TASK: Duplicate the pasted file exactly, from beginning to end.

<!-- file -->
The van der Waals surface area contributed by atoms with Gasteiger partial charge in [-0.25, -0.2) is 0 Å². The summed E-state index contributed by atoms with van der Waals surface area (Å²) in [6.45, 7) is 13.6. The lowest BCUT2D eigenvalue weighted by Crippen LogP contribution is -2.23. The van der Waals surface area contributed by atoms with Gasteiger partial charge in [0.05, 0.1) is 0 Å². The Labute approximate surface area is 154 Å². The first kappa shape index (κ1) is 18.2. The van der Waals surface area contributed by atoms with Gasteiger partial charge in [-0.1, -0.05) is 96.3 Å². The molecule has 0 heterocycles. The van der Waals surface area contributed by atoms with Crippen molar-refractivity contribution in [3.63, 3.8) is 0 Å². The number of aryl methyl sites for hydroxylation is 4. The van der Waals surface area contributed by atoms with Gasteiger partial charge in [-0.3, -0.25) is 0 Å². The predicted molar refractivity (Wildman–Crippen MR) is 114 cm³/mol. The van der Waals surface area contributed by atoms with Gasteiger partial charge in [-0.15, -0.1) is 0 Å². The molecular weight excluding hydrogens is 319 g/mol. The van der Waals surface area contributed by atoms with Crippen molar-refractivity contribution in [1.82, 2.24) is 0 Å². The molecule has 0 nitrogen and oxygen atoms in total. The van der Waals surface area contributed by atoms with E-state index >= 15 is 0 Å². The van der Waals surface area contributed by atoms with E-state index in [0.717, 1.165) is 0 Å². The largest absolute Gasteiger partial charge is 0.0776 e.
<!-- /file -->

The van der Waals surface area contributed by atoms with Gasteiger partial charge in [-0.25, -0.2) is 0 Å². The summed E-state index contributed by atoms with van der Waals surface area (Å²) in [6.45, 7) is 13.6. The lowest BCUT2D eigenvalue weighted by Crippen LogP contribution is -2.23. The van der Waals surface area contributed by atoms with Gasteiger partial charge in [0.05, 0.1) is 0 Å². The Labute approximate surface area is 154 Å². The first kappa shape index (κ1) is 18.2. The van der Waals surface area contributed by atoms with Gasteiger partial charge in [-0.1, -0.05) is 96.3 Å². The molecule has 0 heterocycles. The van der Waals surface area contributed by atoms with Crippen molar-refractivity contribution in [3.63, 3.8) is 0 Å². The number of aryl methyl sites for hydroxylation is 4. The van der Waals surface area contributed by atoms with Gasteiger partial charge in [-0.3, -0.25) is 0 Å². The predicted molar refractivity (Wildman–Crippen MR) is 114 cm³/mol. The van der Waals surface area contributed by atoms with Gasteiger partial charge in [-0.15, -0.1) is 0 Å². The molecular weight excluding hydrogens is 319 g/mol. The van der Waals surface area contributed by atoms with Crippen molar-refractivity contribution in [1.82, 2.24) is 0 Å². The molecule has 0 nitrogen and oxygen atoms in total. The van der Waals surface area contributed by atoms with E-state index >= 15 is 0 Å². The van der Waals surface area contributed by atoms with E-state index in [0.717, 1.165) is 0 Å². The largest absolute Gasteiger partial charge is 0.0776 e.